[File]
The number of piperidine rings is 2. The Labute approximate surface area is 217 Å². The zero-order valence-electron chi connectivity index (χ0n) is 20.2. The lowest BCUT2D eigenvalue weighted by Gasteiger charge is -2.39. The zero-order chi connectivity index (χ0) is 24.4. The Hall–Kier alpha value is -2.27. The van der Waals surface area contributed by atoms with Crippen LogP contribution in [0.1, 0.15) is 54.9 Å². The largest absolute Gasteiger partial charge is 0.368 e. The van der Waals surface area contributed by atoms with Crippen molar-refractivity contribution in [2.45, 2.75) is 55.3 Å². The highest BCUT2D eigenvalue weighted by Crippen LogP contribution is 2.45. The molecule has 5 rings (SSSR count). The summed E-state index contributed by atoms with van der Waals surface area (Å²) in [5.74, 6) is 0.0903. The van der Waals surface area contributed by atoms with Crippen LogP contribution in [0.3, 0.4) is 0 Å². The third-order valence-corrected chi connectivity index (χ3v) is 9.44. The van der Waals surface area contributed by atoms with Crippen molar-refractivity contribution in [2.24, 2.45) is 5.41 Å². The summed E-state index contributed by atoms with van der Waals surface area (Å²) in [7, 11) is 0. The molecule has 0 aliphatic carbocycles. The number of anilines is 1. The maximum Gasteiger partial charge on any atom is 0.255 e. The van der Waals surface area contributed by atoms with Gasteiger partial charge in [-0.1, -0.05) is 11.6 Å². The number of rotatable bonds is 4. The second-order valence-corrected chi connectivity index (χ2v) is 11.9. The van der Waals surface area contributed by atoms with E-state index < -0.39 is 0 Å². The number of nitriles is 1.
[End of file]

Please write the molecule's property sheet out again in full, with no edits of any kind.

The number of piperidine rings is 2. The Labute approximate surface area is 217 Å². The zero-order valence-electron chi connectivity index (χ0n) is 20.2. The lowest BCUT2D eigenvalue weighted by Gasteiger charge is -2.39. The zero-order chi connectivity index (χ0) is 24.4. The Hall–Kier alpha value is -2.27. The van der Waals surface area contributed by atoms with Crippen LogP contribution in [0.1, 0.15) is 54.9 Å². The largest absolute Gasteiger partial charge is 0.368 e. The van der Waals surface area contributed by atoms with Crippen molar-refractivity contribution in [2.45, 2.75) is 55.3 Å². The highest BCUT2D eigenvalue weighted by Crippen LogP contribution is 2.45. The molecule has 5 rings (SSSR count). The summed E-state index contributed by atoms with van der Waals surface area (Å²) in [5.74, 6) is 0.0903. The van der Waals surface area contributed by atoms with Crippen LogP contribution in [0.3, 0.4) is 0 Å². The third-order valence-corrected chi connectivity index (χ3v) is 9.44. The van der Waals surface area contributed by atoms with Crippen molar-refractivity contribution in [2.24, 2.45) is 5.41 Å². The summed E-state index contributed by atoms with van der Waals surface area (Å²) in [7, 11) is 0. The molecule has 0 aliphatic carbocycles. The number of anilines is 1. The maximum Gasteiger partial charge on any atom is 0.255 e. The van der Waals surface area contributed by atoms with Gasteiger partial charge in [-0.1, -0.05) is 11.6 Å². The number of rotatable bonds is 4. The second-order valence-corrected chi connectivity index (χ2v) is 11.9. The van der Waals surface area contributed by atoms with E-state index < -0.39 is 0 Å². The number of nitriles is 1.